Olympic: Psychiatrický Prášek (Supraphon, 1967)

31 May

Although taken from their 1968 debut LP, Zelva (The Tortoise – on which Psychiatrický Prášek is the long closing track) Olympic and its main songwriters, Petr Janda and Pavel Chrastina, were already veterans on the Czech beat scene when it appeared, the band having originally formed in 1963 and played in many different line-ups (under both the Olympic name and as the backing band for a variety of singers) on dozens of singles before its release. Zelva is usually said to be the first LP by a rock group in Czechoslovakia and its appearance in early 1968 was certainly a landmark. The song represented here is perhaps the nearest to a standard Western-style rock lyric featured so far, though the precise intention behind its ambiguous meaning is unclear. Perhaps it’s a case of a songwriter taking a simple delight in the same kinds of thinly veiled drug-references beloved of British, Dutch and American bands in the same moment or perhaps there are more sinister implications in the song’s allusions to a man who might be saved from his own personal crises with ‘psychiatric powder’ or the hints that the lyric’s subject might be an addict or otherwise caught in a state of alienation . This may be why, for the entirety of the ‘normalisation’ period under Gustáv Husák, Olympic’s early records were removed from circulation, even though the band continued to perform and record, albeit in a far less inventive style. Those recordings nevertheless made them one of the most significant bands of their time and both Zelva and its follow-up, Pták Rosomák (The Wolf-Bird), are classics that deserve a far wider hearing than either has so far received in the West. The Czech lyric to Psychiatrický Prášek can be found here and a version of the song recorded at the 1967 Beat Festival in Prague can be heard here.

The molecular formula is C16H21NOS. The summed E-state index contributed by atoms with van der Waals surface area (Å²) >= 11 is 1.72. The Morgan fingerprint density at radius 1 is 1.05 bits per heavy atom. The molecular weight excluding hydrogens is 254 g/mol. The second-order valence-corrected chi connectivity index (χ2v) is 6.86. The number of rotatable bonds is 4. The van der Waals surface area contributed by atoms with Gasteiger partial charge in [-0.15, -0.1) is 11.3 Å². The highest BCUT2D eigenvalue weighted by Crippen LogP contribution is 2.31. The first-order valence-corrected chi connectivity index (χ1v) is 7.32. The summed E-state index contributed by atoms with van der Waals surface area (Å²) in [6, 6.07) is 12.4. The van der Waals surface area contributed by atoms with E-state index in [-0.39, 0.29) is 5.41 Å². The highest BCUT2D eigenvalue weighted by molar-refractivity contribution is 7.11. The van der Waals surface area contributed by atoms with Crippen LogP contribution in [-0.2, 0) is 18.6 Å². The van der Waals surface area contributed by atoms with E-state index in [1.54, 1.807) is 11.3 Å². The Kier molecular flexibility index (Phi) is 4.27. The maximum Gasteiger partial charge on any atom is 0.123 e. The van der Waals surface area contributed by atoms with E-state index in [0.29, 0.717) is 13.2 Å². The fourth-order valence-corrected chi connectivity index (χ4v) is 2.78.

Psychiatrický Prášek (Psychiatric Powder)

(after Petr Janda/Pavel Chrastina, 1967)

He’s lost someone or something,
he’s confused and running around –
strangeness always overcomes him,
as he moves around this town.

He knows you’re only a bag of nerves,
he’s a bag of nerves himself,
but whenever he loses his aim and nerve
those bags are shaken out.

And it seems the obvious cure for this
might be something to eat, perhaps –
but then again, he might still be saved
with psychiatric powder!

And look, he’s straining like a moth,
grinds his head inside a case –
the walls of a chrysalis made just for him
by doctors, dealers, friends.

But perhaps he’s missing something,
in all this confusion and decay –
strange ideas can overwhelm him
as he paces through the day.

He knows you’re only a bag of nerves,
he’s a bag of nerves himself,
but whenever he loses his aim and nerve
those bags are shaken out.

And it seems the obvious cure for this
would be something to eat, perhaps,
but then again, he might still be saved
with psychiatric powder!

Yes, it seems the obvious cure for this
might be something to eat, perhaps.
But then again, he might still be saved
with psychiatric powder!

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